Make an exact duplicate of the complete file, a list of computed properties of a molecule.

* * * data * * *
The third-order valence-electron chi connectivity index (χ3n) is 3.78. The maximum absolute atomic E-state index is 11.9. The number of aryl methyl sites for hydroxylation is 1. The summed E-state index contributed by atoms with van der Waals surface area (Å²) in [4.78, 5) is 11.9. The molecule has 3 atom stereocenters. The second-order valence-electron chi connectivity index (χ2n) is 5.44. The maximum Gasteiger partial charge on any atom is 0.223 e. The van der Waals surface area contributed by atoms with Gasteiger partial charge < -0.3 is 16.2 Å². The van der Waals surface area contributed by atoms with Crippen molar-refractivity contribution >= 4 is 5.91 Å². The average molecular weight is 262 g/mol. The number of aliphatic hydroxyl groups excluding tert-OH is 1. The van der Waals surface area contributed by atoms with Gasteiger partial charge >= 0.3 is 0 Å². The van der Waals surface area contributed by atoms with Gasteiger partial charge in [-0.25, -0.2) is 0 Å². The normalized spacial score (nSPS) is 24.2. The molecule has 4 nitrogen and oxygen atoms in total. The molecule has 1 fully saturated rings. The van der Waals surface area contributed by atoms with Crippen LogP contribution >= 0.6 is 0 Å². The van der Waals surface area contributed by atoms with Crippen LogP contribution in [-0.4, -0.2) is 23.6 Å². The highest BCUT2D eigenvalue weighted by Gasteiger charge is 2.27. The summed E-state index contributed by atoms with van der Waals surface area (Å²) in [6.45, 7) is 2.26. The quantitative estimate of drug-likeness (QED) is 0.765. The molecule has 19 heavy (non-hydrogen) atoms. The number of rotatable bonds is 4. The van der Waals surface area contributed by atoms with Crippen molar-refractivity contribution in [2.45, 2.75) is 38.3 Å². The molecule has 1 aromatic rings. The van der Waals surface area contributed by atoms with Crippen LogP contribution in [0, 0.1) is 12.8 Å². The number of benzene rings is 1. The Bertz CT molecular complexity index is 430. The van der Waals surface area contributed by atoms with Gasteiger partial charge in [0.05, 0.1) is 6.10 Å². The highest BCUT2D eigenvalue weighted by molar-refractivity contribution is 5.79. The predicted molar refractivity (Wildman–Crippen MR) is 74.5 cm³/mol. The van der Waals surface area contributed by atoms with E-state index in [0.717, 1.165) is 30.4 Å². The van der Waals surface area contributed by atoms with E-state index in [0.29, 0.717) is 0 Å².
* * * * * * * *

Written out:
The third-order valence-electron chi connectivity index (χ3n) is 3.78. The maximum absolute atomic E-state index is 11.9. The number of aryl methyl sites for hydroxylation is 1. The summed E-state index contributed by atoms with van der Waals surface area (Å²) in [4.78, 5) is 11.9. The molecule has 3 atom stereocenters. The second-order valence-electron chi connectivity index (χ2n) is 5.44. The maximum Gasteiger partial charge on any atom is 0.223 e. The van der Waals surface area contributed by atoms with Gasteiger partial charge < -0.3 is 16.2 Å². The van der Waals surface area contributed by atoms with Crippen molar-refractivity contribution >= 4 is 5.91 Å². The average molecular weight is 262 g/mol. The number of aliphatic hydroxyl groups excluding tert-OH is 1. The van der Waals surface area contributed by atoms with Gasteiger partial charge >= 0.3 is 0 Å². The van der Waals surface area contributed by atoms with Gasteiger partial charge in [-0.25, -0.2) is 0 Å². The normalized spacial score (nSPS) is 24.2. The molecule has 4 nitrogen and oxygen atoms in total. The molecule has 1 fully saturated rings. The van der Waals surface area contributed by atoms with Crippen LogP contribution >= 0.6 is 0 Å². The van der Waals surface area contributed by atoms with Crippen LogP contribution in [-0.4, -0.2) is 23.6 Å². The highest BCUT2D eigenvalue weighted by Gasteiger charge is 2.27. The summed E-state index contributed by atoms with van der Waals surface area (Å²) in [6.45, 7) is 2.26. The quantitative estimate of drug-likeness (QED) is 0.765. The molecule has 19 heavy (non-hydrogen) atoms. The number of rotatable bonds is 4. The van der Waals surface area contributed by atoms with Crippen molar-refractivity contribution in [2.45, 2.75) is 38.3 Å². The molecule has 1 aromatic rings. The van der Waals surface area contributed by atoms with Crippen LogP contribution in [0, 0.1) is 12.8 Å². The number of benzene rings is 1. The Bertz CT molecular complexity index is 430. The van der Waals surface area contributed by atoms with Gasteiger partial charge in [0.05, 0.1) is 6.10 Å². The highest BCUT2D eigenvalue weighted by molar-refractivity contribution is 5.79. The predicted molar refractivity (Wildman–Crippen MR) is 74.5 cm³/mol. The van der Waals surface area contributed by atoms with E-state index in [0.717, 1.165) is 30.4 Å². The van der Waals surface area contributed by atoms with E-state index in [0.29, 0.717) is 0 Å².